Electrokinetic and Surface Acoustic Wave Phenomena in Fluids

Electrical double layers (EDLs) are a surface phenomenon. These are ion structures that appear at the interface between charged surfaces and electrolyte (ion) solutions and are one of the most fundamental and abundant mechanisms in nature. They are nano-meter thick, react to changes within nano-seconds, and give rise to the complexity of biology and to life as well as to countless industrial processes and products. Examples to the latter commence with the stability of toothpaste and shampoo and continue to membranes, water desalination, and energy applications such as batteries and super-capacitors. We impose a field effect­ on the ions in EDLs, an evanescent viscous wave, by generating a MHz-frequency surface acoustic wave (SAW) in a neighboring solid substrate. The excited EDLs leak residual electrical fields that we translate to ion composition, structure, and dynamics. We use experiment and theory to develop this new science and to identify ion electro-mechnical resonance in EDLs, identify the presence of ions in electrolyte solutions, and identify the intrinsic rate energy systems may charge and discharge by specific ions.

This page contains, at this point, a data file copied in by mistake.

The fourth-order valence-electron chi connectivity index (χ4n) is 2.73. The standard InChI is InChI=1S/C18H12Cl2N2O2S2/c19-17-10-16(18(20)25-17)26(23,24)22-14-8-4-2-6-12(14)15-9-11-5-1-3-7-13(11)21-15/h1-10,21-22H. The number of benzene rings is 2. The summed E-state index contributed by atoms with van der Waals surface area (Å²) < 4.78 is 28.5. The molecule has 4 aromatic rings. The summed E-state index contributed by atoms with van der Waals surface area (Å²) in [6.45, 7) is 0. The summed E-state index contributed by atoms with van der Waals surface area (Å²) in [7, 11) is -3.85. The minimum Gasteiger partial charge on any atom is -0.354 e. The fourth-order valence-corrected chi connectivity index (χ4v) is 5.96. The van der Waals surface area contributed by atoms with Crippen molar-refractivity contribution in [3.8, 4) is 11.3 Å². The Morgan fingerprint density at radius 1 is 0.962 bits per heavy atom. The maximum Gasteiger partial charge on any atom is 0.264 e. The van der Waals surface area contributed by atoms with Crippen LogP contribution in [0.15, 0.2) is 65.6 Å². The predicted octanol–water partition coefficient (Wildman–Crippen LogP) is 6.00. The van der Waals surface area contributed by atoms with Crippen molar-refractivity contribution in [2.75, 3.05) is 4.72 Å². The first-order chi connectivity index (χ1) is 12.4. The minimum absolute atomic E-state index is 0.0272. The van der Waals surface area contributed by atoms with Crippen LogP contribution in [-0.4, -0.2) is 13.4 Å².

Breaking liquid mixtures using Surface Acoustic Waves and Film Dynamics

Miniatuzising equipment for breaking oil in water mixtures into their constituent phases using MHz-frequency surface acoustic waves (SAWs) offers several advantages over existing mixture breaking methods that are employed in large water recovery facilities. This is particularly true for the recovery of gray water in domestic housing and small industry. SAWs traveling in a solid substrate discriminate between oil and water by their different surface chemistry and by their ability to wet the solid surface. The SAWs are capable of pulling oil films off oil in water mixtures and onto the solid substrate. However, the physics of liquid mixture breaking by SAW comes with many peculiarities: We observe multiple types of flow instabilities that are connected to the interplay between acoustic, viscous, and capillary interactions in multiphase liquid mixtures and in liquid films. Here, we use both theory and experiment to investigate the interactions between MHz-frequency SAWs, liquid mixtures, wetting phenomena, and film dynamics.